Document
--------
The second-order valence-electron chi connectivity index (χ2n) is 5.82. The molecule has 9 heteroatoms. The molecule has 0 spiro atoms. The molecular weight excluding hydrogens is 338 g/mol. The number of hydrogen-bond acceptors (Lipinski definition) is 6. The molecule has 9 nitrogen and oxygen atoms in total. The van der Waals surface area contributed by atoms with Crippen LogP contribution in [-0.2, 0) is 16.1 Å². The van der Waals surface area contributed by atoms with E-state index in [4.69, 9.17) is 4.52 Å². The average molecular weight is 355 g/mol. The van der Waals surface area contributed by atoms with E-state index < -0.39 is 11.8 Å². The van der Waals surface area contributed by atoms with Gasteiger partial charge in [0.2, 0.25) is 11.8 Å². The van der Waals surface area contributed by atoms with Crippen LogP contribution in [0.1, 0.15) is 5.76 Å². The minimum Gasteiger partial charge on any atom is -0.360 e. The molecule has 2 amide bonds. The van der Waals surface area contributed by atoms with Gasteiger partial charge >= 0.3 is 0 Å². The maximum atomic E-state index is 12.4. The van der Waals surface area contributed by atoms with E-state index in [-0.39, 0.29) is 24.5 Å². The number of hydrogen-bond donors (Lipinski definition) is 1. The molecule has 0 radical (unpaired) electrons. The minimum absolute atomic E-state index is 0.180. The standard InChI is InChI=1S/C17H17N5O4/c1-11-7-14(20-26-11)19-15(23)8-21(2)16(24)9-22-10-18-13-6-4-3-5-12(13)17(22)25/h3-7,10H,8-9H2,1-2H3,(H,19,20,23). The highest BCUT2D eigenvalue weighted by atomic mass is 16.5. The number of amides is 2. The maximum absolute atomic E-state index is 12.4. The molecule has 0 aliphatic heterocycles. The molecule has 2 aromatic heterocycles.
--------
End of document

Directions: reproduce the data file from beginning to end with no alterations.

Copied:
The second-order valence-electron chi connectivity index (χ2n) is 5.82. The molecule has 9 heteroatoms. The molecule has 0 spiro atoms. The molecular weight excluding hydrogens is 338 g/mol. The number of hydrogen-bond acceptors (Lipinski definition) is 6. The molecule has 9 nitrogen and oxygen atoms in total. The van der Waals surface area contributed by atoms with Crippen LogP contribution in [-0.2, 0) is 16.1 Å². The van der Waals surface area contributed by atoms with E-state index in [4.69, 9.17) is 4.52 Å². The average molecular weight is 355 g/mol. The van der Waals surface area contributed by atoms with E-state index < -0.39 is 11.8 Å². The van der Waals surface area contributed by atoms with Gasteiger partial charge in [0.2, 0.25) is 11.8 Å². The van der Waals surface area contributed by atoms with Crippen LogP contribution in [0.1, 0.15) is 5.76 Å². The minimum Gasteiger partial charge on any atom is -0.360 e. The molecule has 2 amide bonds. The van der Waals surface area contributed by atoms with Gasteiger partial charge >= 0.3 is 0 Å². The maximum atomic E-state index is 12.4. The van der Waals surface area contributed by atoms with E-state index in [-0.39, 0.29) is 24.5 Å². The number of hydrogen-bond donors (Lipinski definition) is 1. The molecule has 0 radical (unpaired) electrons. The minimum absolute atomic E-state index is 0.180. The standard InChI is InChI=1S/C17H17N5O4/c1-11-7-14(20-26-11)19-15(23)8-21(2)16(24)9-22-10-18-13-6-4-3-5-12(13)17(22)25/h3-7,10H,8-9H2,1-2H3,(H,19,20,23). The highest BCUT2D eigenvalue weighted by atomic mass is 16.5. The number of amides is 2. The maximum absolute atomic E-state index is 12.4. The molecule has 0 aliphatic heterocycles. The molecule has 2 aromatic heterocycles.